Sometime before last Thanksgiving, I started dabbling in bread making. I wanted to make sure that it would be a habit that would stick with me, and it has, so I wanted to share my thoughts on the whole concept now that I have a couple loaves under my belt.
First, I’m sure everyone wants to know why an ND would make bread. I am occasionally gluten free and a-whole-bunch-of-other-things free, but in my house I have one member who is gluten free and the other is corn free, so it pays to be flexible. The gluten free part is easy, I make a gluten free bread for my son. But for my nutritionally-challenged corn-free husband, things can get really complicated.
Corn is in everything. Including bread. Corn syrup, corn starch, corn solids, corn meal. He is already very limited in what he can eat, or is willing to eat, so having a bread available to him makes all the difference. We did find a commercially available bread with no corn here in Vermont, but it has over 10 ingredients, which at any time might change. We are constantly re-checking ingredients lists for this reason and anything with a laundry list of ingredients is exhausting. Making something with only 4 ingredients (6 in the case of the gluten free bread) really appeals to the desire for my family to eat whole foods as much and as often as possible.
But I’m a busy lady! I need something that is easy and doesn’t take a lot of time. Luckily, I’ve found all the things to make this happen on a regular basis and I’ll share it all with you. I’ll list all the resources and products that I use. I won’t have any links since this post is for informational purposes only.
I originally used a recipe I found on Pinterest, but then when I needed more information, I bought a book called The New Artisan Bread in 5 Minutes a Day by Dr. Jeff Hertzberg and Zoe Francois. It has wheat and GF recipes, so it’s great for a mixed household like mine, but they have also written a completely gluten free cookbook as well.
When I first started, I went by the recommendations to make a large batch and store it in the refrigerator. But, if your house is like mine, refrigerator space comes at a premium, so I started making one-loaf batches and keeping it on the counter most of the time. Except for the GF bread which I allow to rise on the counter, then store in the fridge until I’m ready to bake.
Ingredients for Wheat Bread:
The authors of the above book recommended memorizing a ratio so that it is easier to remember without constantly referencing the book. 6, 2, 2, 13 is the mnemonic that stands for 6 cups of water, 2 Tablespoons of yeast, 2 Tablespoons of salt and 13 cups of flour. As you can see above, my list is just ¼ of those numbers.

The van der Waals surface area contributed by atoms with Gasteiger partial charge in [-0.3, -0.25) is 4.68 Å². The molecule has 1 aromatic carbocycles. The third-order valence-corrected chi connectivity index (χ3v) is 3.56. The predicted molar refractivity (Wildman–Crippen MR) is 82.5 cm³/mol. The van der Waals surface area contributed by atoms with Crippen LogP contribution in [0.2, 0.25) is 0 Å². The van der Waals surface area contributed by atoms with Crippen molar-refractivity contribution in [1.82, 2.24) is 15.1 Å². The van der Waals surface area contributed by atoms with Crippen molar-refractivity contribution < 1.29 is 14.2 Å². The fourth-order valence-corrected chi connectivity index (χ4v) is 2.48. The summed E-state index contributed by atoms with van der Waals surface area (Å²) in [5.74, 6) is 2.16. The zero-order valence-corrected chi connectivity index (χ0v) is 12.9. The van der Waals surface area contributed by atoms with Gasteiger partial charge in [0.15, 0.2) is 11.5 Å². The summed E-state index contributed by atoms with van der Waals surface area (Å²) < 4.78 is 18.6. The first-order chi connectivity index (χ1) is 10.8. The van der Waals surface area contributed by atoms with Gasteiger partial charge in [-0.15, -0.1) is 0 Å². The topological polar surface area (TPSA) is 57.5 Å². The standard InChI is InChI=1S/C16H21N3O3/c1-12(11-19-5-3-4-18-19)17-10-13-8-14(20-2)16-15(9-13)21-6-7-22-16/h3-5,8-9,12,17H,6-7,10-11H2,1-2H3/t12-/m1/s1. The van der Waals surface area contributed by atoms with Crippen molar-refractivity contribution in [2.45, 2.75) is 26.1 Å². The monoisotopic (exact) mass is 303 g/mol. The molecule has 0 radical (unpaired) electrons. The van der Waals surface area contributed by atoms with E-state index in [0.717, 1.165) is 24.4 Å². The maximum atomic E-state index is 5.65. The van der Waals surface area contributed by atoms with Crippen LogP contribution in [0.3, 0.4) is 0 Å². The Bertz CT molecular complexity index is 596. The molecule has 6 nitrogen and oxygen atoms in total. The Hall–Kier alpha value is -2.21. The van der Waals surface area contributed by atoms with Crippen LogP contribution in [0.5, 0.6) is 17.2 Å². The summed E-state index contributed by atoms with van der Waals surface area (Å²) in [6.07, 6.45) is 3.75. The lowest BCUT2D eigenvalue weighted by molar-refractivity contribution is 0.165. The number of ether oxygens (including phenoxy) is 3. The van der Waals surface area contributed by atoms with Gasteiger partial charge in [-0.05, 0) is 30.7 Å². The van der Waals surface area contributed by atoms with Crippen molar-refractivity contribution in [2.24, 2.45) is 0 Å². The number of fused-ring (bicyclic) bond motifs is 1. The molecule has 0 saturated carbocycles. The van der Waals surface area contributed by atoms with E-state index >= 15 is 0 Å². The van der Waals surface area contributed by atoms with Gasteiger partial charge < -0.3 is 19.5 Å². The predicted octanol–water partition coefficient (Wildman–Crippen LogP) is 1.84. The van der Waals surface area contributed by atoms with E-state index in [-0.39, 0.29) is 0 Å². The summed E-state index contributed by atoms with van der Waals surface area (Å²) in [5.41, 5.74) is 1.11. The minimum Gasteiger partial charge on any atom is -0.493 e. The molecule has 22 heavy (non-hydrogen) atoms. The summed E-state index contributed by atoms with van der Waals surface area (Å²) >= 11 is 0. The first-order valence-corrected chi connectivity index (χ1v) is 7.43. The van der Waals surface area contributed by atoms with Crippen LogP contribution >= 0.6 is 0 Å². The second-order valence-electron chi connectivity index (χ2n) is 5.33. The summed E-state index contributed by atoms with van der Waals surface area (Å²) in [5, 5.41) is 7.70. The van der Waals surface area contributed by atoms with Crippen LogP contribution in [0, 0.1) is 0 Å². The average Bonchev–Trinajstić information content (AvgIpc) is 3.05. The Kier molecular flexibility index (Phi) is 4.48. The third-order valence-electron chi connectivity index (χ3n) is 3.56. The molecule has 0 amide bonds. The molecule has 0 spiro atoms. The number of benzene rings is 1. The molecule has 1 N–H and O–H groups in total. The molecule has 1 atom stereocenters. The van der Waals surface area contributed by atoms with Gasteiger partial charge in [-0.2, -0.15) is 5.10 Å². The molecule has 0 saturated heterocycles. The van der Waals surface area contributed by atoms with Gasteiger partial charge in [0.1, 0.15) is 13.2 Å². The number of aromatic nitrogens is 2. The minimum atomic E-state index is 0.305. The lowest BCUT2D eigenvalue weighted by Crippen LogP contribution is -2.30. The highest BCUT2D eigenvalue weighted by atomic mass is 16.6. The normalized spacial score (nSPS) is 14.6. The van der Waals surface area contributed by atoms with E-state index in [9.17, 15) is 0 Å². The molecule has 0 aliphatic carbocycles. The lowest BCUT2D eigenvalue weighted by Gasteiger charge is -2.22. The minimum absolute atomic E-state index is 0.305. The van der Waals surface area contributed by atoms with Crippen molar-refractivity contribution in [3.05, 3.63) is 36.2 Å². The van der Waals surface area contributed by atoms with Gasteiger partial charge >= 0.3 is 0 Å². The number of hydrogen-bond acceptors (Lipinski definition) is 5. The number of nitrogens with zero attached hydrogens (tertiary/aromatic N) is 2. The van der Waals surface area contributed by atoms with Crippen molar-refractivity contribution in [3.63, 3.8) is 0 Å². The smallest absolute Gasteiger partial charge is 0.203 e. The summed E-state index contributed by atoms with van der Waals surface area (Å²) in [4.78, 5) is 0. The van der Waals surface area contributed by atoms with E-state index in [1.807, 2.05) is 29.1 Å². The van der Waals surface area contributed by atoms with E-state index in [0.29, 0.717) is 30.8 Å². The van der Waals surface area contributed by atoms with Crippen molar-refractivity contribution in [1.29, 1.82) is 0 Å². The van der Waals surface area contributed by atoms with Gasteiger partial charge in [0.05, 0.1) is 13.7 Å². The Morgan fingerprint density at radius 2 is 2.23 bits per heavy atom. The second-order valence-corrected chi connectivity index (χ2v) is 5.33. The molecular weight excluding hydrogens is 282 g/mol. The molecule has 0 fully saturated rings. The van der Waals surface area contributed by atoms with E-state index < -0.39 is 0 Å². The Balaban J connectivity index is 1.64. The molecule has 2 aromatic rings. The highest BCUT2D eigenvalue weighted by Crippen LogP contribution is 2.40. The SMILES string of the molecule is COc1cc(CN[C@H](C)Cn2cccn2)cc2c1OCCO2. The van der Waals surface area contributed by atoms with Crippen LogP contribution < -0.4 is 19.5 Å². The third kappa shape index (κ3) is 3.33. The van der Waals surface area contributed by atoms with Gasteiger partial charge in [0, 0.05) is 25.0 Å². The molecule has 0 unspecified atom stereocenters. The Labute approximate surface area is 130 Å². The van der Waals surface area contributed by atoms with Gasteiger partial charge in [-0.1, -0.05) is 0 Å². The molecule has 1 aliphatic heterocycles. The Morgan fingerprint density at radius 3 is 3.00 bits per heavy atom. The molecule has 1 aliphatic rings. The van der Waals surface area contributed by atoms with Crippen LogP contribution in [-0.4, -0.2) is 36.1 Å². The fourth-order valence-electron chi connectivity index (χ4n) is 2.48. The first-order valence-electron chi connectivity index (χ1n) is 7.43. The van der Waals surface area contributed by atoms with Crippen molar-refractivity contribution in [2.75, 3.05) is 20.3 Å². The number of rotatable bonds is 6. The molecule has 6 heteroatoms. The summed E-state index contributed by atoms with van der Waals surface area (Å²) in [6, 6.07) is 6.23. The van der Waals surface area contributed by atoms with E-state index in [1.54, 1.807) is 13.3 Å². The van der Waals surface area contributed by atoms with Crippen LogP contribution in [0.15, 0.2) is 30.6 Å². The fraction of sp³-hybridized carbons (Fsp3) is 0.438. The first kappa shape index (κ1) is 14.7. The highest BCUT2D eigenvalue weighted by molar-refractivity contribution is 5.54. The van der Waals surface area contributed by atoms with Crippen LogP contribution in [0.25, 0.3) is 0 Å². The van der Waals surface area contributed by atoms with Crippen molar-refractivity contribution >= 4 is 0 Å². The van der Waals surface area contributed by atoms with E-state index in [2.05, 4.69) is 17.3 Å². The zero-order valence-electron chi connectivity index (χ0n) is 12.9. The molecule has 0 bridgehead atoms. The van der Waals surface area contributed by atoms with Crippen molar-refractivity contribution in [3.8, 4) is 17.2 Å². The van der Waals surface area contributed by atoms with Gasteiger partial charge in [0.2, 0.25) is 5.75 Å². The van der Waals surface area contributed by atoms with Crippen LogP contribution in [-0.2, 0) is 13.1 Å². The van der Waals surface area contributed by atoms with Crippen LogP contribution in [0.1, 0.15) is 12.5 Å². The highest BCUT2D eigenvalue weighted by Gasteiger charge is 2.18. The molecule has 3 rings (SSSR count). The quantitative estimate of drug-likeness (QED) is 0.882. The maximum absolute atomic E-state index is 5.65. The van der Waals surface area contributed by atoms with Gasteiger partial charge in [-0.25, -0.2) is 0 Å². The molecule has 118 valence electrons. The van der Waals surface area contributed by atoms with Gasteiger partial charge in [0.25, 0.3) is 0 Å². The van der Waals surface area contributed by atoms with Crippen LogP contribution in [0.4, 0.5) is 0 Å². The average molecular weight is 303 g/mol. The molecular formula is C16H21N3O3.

The gluten free version is just as easy to remember. Switch out the All Purpose Wheat Flour for Bob’s Red Mill Gluten Free 1:1 Baking Flour. Add 2 whole eggs and ¼ cup of melted butter (for the ingredients listed above, multiply as needed for larger batches). Voila! The 1:1 flour works great without having to source a bunch of different individual ingredients to mix together for your own flour. Although, if you prefer to do it that way, the list of ingredients is in the book above.
Mix together the water, salt and yeast. In the case of the GF bread, also mix in the eggs and melted butter. Then add the flour. I prefer to keep my kitchen on the minimalist side, so instead of investing in a large blender or bread maker, I use a stainless steel mixing bowl and a Dough Whisk. After mixing everything together, I cover the bowl with a silicone suction lid.
If you mix up the dough in the morning, it will be ready for baking in the evening, and vice versa. After a couple hours, I put the GF dough in the fridge to continue rising, but I leave the wheat dough on the counter for up to 1.5 days (usually when I need to bake a new loaf anyways, but if not, I’ll stick it in the fridge). You can store the dough in the fridge for up to two weeks, but I find it easier to mix a small batch every few days instead.
The GF dough gets ladled into an oiled bread pan as it is not stretchy like the wheat dough. The wheat dough gets covered with more flour and cloaked, which means to gently fold the top and sides down and under to the dough ball. You will not knead either of these doughs. After you place them in the loaf pans, you should let them rest for 45 (room temp dough) to 90 minutes (refrigerated dough). Then place them in a 450 degree oven for 35-40 minutes. Pull them out and allow to cool on a rack before cutting into them.
My last piece of advice is to have a great bread box and a good bread knife. I bought the Clean Dezign Bamboo Fiber Bread Box Bin with Cutting Board Lid and can’t believe how fresh it keeps my bread. For the knife, I have a
Victorinox 10.25 Inch Serrated Bread Knife with Fibrox Handle and I love how it cuts the bread with ease.
Fresh bread, minimal ingredients, and easy enough to accomplish after work whenever we’re running low. The “5-Minute” portion of the book title is obviously in reference to prep time, not rising or cooking time, but you can do any other thing around the house while those happen so it isn’t included.
*I have no affiliations with any of the brands listed here and receive no compensation from any of them.
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